HCF and LCM question apporach how to derive : GMAT Quantitative Section
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# HCF and LCM question apporach how to derive

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Intern
Joined: 26 Jan 2012
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HCF and LCM question apporach how to derive [#permalink]

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26 Jan 2012, 08:11
Find the LEAST NUMBER
which when divided by x, y
and z leaves the remainders
a, b and c respectively.
Then, it is always observed that
(x – a) = (z – b) = (z – c) = K (say).
∴ Required number
= (L.C.M. of x, y and z) – K.

How and why
(L.C.M. of x, y and z) +K it is not the result
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Re: HCF and LCM question apporach how to derive [#permalink]

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26 Jan 2012, 21:37
2
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Expert's post
vidyakmr wrote:
Find the LEAST NUMBER
which when divided by x, y
and z leaves the remainders
a, b and c respectively.
Then, it is always observed that
(x – a) = (y – b) = (z – c) = K (say).
∴ Required number
= (L.C.M. of x, y and z) – K.

How and why
(L.C.M. of x, y and z) +K it is not the result

Tip: If a concept seems tricky, plug in some numbers. If you want to understand the 'why' and 'how' in Quant, it is not difficult. Just reason out with some numbers. Let me explain.

"Find the LEAST NUMBER which when divided by x, y and z leaves the remainders a, b and c respectively. "

Case 1:

"Find the LEAST NUMBER which when divided by 2, 3 and 5 leaves the remainder 1 in each case."

Now, LCM of 2, 3 and 5 is 30. Here, the required number is 30+1 since 30 is divisible by each of 2, 3 and 5 so when 31 is divided by these numbers, it will leave a remainder of 1 in each case.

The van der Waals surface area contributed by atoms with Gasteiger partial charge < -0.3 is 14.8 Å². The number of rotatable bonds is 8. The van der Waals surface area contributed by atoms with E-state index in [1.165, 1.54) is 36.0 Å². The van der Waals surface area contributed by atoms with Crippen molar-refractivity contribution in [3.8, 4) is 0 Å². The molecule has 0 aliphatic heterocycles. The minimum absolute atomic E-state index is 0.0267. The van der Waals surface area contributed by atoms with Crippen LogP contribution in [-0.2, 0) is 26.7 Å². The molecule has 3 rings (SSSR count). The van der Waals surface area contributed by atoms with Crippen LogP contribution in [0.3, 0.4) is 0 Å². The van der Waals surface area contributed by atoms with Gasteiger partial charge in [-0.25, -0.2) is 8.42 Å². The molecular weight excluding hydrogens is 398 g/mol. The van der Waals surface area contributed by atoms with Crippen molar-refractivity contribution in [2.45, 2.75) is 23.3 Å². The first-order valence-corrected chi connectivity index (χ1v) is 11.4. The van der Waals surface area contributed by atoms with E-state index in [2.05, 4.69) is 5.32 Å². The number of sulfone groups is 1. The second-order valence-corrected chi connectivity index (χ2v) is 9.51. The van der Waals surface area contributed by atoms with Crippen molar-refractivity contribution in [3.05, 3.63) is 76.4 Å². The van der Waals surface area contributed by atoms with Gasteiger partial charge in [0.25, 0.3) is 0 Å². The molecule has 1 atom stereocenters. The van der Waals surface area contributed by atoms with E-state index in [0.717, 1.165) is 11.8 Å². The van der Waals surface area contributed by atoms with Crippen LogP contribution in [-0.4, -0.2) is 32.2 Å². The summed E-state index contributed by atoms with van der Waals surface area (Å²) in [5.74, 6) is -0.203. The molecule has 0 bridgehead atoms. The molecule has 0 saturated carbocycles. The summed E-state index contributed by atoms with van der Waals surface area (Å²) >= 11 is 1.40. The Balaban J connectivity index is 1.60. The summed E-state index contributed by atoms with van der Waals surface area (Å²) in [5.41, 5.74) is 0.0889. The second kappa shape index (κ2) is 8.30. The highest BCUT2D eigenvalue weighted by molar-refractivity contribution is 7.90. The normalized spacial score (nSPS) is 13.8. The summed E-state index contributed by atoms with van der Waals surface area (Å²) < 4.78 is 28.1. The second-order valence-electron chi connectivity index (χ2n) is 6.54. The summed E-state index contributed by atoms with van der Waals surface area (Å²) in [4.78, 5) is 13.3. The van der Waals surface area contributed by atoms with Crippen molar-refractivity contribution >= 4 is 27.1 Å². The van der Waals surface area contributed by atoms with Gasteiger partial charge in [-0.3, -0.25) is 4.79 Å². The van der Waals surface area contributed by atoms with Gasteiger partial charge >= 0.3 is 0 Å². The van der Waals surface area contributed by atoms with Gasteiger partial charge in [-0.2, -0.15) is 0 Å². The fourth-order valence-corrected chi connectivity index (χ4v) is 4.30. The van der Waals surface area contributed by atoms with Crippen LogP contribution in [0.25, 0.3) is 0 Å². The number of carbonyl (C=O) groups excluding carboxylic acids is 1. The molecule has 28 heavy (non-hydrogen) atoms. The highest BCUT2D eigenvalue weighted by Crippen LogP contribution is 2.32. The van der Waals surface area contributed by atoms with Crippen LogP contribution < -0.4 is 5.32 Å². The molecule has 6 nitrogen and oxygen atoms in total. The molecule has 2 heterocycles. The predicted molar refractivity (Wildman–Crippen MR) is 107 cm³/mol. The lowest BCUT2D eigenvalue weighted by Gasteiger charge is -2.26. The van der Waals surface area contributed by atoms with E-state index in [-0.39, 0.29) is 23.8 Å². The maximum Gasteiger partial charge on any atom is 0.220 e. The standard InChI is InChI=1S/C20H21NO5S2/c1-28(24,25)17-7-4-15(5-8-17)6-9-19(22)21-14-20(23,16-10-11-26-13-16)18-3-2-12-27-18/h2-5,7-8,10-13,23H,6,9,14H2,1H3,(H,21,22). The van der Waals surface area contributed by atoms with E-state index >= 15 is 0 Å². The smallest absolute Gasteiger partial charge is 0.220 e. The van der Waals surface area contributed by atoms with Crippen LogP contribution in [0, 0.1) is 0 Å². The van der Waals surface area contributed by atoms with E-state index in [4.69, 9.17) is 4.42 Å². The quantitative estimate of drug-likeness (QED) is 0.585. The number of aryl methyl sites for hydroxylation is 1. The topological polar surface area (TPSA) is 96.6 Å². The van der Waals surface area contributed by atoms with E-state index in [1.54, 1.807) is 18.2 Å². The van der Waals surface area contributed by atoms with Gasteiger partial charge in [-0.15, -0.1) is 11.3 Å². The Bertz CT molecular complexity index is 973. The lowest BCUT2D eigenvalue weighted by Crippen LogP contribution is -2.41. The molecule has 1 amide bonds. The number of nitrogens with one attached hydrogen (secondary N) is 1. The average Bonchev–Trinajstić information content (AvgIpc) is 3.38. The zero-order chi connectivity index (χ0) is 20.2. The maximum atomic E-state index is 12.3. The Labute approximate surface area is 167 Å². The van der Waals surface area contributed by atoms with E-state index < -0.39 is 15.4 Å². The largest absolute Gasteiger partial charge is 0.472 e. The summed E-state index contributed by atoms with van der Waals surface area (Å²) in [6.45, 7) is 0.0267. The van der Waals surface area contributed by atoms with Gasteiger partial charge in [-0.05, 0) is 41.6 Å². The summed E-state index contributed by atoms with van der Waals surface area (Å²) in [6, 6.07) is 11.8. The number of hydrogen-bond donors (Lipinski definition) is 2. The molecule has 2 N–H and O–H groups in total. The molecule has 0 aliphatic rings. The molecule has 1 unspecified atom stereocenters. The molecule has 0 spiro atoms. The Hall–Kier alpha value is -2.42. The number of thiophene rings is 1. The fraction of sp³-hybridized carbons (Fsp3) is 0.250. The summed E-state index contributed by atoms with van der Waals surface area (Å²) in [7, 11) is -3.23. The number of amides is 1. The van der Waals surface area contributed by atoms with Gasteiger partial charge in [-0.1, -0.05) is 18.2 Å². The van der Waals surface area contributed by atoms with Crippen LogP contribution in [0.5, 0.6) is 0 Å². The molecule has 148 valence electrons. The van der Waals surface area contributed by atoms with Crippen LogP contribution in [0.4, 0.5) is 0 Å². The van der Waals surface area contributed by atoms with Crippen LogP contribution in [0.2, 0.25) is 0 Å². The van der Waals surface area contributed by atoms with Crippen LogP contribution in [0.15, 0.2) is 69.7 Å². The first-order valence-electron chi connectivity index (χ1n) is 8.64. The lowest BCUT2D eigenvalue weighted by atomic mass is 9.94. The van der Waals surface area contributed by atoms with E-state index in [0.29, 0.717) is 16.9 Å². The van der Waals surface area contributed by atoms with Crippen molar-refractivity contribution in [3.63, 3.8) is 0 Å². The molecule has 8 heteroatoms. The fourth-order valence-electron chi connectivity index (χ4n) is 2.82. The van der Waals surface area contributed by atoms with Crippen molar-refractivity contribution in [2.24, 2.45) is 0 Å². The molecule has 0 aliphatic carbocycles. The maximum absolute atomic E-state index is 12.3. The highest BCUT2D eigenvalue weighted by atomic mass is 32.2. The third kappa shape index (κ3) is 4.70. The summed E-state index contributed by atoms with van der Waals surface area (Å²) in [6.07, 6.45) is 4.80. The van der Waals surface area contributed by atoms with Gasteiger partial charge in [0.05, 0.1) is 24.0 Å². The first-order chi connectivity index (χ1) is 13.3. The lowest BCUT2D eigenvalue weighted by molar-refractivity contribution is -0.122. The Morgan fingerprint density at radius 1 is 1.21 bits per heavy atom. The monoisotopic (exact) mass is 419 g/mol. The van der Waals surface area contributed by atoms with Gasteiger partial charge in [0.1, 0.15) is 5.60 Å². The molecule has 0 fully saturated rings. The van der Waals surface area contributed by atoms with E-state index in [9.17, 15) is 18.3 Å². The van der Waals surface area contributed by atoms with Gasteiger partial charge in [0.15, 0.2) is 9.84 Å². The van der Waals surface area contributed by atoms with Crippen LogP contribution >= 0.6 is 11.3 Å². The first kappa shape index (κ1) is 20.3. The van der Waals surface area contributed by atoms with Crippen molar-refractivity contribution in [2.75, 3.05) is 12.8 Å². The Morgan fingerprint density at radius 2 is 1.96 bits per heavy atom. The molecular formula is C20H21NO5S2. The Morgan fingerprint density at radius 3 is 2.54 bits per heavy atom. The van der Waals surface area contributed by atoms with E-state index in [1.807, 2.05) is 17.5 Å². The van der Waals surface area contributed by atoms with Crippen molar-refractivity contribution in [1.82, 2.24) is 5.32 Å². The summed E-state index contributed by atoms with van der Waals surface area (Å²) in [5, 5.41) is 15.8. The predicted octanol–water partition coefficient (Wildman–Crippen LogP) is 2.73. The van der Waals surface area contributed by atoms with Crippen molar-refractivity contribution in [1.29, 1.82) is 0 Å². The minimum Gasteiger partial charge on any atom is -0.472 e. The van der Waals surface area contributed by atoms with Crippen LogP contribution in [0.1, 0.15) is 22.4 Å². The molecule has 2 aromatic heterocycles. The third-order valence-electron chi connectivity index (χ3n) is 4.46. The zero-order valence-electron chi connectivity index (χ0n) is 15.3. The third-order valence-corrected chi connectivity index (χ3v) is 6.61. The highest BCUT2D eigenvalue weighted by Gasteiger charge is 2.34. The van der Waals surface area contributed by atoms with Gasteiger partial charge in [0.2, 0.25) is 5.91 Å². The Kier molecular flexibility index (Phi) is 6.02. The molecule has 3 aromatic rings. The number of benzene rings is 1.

Case 2:

"Find the LEAST NUMBER which when divided by 2, 3 and 5 leaves the remainders 1, 2 and 4 respectively." (this is the version you have given)

Note here that there is a common remainder here. It is -1. When we say a number divided by 2 leaves a remainder of 1 (i.e. it is 1 more than a multiple of 2), we can also say it leaves a remainder of -1 (i.e. it is 1 less than a multiple of 2). When we say a number divided by 3 leaves a remainder of 2, we can also say it leaves a remainder of -1. Similarly, when we say a number divided by 5 leaves a remainder of 4, we can also say it leaves a remainder of -1.

Mind you, here $$(x-a) = (y-b) = (z-c) = (2-1) = (3-2) = (5-4) = 1$$

So, just like in the case above, we find the LCM and ADD the common remainder (-1) here,
LCM of (2, 3, 5) = 30 + (-1) since -1 is the common remainder.
Required number = 29 = LCM - K

29 is the number which is 1 less than a multiple of 2 , 3 and 5. So when divided by these numbers, it will leave a remainder of -1 in each case or we can say, it will leave remainders 1, 2 and 4 respectively.

There can also be a general case where there is no common remainder, positive or negative. I would suggest you to go through these posts to understand all these concepts in detail.

http://www.veritasprep.com/blog/2011/04 ... unraveled/
http://www.veritasprep.com/blog/2011/04 ... y-applied/
http://www.veritasprep.com/blog/2011/05 ... emainders/
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Re: HCF and LCM question apporach how to derive [#permalink]

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11 Dec 2013, 05:18
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Re: HCF and LCM question apporach how to derive   [#permalink] 11 Dec 2013, 05:18
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# HCF and LCM question apporach how to derive

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